On Jan. 22, I arrived on campus, proceeded to the Rec. Center to get tested, moved my belongings into my actual dorm room, and then moved into my temporary quarantine room. During the process of moving my belongings into my room, I had contact with countless RAs and two of my suitemates who were also from out of state. One of those students had already received a negative test result and didn’t have to quarantine, yet had contact with multiple other students who could have potentially been positive due to the university’s own move-in procedures. While moving in, I had a conversation with Zach Cyr, who lives in the room next to mine and we discovered that for whatever reason, we were assigned to quarantine in the same room. Not only is this an unsafe and irresponsible practice on the university’s behalf, but it could have risked exposing either one of us to COVID-19, since we were from two different locations and had not yet received negative results. To make matters worse, the suite we were assigned to quarantine in had an empty room that one of us could have easily been transferred to. We questioned the group of RAs in our building handling move in, as well as multiple housing officials who all seemed to pay no attention to the fact that two individuals from different locations were placed in the same room for quarantine. We were given the explanation that it was perfectly acceptable since we lived together on campus. The problem with that is that we were arriving from two different locations and could have exposed each other to COVID-19 if just one of us was positive. What we experienced was NOT quarantine.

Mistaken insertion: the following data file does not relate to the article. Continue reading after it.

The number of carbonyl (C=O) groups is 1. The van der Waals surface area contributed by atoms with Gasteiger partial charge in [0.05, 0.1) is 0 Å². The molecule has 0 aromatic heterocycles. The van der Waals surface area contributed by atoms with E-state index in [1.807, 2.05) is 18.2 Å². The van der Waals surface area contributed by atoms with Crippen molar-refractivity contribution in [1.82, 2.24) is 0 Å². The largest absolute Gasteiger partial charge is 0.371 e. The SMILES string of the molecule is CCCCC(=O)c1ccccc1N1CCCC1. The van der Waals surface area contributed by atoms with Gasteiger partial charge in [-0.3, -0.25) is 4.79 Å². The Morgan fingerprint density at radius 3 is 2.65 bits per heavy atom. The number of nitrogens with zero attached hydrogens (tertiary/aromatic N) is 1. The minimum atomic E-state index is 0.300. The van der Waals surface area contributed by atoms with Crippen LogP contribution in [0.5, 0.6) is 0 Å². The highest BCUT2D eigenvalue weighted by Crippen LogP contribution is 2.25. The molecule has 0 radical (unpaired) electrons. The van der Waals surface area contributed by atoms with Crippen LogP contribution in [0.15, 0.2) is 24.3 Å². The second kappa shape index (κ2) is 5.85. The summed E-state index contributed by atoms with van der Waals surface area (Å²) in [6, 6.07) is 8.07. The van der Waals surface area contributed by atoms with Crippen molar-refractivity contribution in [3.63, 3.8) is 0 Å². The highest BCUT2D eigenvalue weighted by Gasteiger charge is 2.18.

Almost every aspect of our stay was seemingly completely unplanned and unorganized. After arriving and getting unpacked and unsettled at 4:30 p.m., I noticed that the suite we were placed in was in an almost untouched state from the last time students had quarantined in it. The floors were dusty and dirty, the bathrooms were disgusting, and the fridges were empty. For a suite being used to quarantine students who could be positive for COVID-19, we didn’t even have any soap in the bathroom. There were boxes of food, but I soon found out that they had also likely been sitting in the suite since the last time students had quarantined. Inside the boxes of food were a variety of expired chips and snacks, paper bags filled with grape jelly and peanut butter, cups of ramen noodles that clearly read “do not microwave”, and a few cans of soup with no microwavable bowls, plates, or eating utensils anywhere to be found. Since we were in quarantine, we couldn’t just go grab food or find someone who could help us out.